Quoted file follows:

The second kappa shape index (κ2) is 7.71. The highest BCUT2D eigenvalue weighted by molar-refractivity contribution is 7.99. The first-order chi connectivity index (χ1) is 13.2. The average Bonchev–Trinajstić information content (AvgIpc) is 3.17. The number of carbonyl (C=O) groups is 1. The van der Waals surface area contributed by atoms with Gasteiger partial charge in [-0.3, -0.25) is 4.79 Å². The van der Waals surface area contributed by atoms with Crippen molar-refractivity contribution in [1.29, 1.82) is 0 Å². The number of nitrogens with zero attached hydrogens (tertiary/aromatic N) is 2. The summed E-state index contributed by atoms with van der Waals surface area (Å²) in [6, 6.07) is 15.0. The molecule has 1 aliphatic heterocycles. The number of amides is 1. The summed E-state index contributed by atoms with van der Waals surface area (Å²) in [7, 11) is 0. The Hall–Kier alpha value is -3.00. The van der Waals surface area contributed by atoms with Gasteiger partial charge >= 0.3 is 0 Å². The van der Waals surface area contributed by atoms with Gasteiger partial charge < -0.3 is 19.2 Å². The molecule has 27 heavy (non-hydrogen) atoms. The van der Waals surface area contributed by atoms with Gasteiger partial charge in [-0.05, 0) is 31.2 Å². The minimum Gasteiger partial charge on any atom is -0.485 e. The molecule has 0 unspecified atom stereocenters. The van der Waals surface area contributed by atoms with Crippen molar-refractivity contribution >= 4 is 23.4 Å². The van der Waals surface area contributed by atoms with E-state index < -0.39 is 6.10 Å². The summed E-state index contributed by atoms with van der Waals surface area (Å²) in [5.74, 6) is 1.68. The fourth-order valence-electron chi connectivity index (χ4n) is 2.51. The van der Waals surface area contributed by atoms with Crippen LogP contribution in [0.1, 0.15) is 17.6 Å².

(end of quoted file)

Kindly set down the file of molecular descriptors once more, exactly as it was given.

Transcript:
The second kappa shape index (κ2) is 7.71. The highest BCUT2D eigenvalue weighted by molar-refractivity contribution is 7.99. The first-order chi connectivity index (χ1) is 13.2. The average Bonchev–Trinajstić information content (AvgIpc) is 3.17. The number of carbonyl (C=O) groups is 1. The van der Waals surface area contributed by atoms with Gasteiger partial charge in [-0.3, -0.25) is 4.79 Å². The van der Waals surface area contributed by atoms with Crippen molar-refractivity contribution in [1.29, 1.82) is 0 Å². The number of nitrogens with zero attached hydrogens (tertiary/aromatic N) is 2. The summed E-state index contributed by atoms with van der Waals surface area (Å²) in [6, 6.07) is 15.0. The molecule has 1 aliphatic heterocycles. The number of amides is 1. The summed E-state index contributed by atoms with van der Waals surface area (Å²) in [7, 11) is 0. The Hall–Kier alpha value is -3.00. The van der Waals surface area contributed by atoms with Gasteiger partial charge >= 0.3 is 0 Å². The van der Waals surface area contributed by atoms with Gasteiger partial charge < -0.3 is 19.2 Å². The molecule has 27 heavy (non-hydrogen) atoms. The van der Waals surface area contributed by atoms with Gasteiger partial charge in [-0.05, 0) is 31.2 Å². The minimum Gasteiger partial charge on any atom is -0.485 e. The molecule has 0 unspecified atom stereocenters. The van der Waals surface area contributed by atoms with Crippen molar-refractivity contribution >= 4 is 23.4 Å². The van der Waals surface area contributed by atoms with E-state index < -0.39 is 6.10 Å². The summed E-state index contributed by atoms with van der Waals surface area (Å²) in [5.74, 6) is 1.68. The fourth-order valence-electron chi connectivity index (χ4n) is 2.51. The van der Waals surface area contributed by atoms with Crippen LogP contribution in [0.1, 0.15) is 17.6 Å².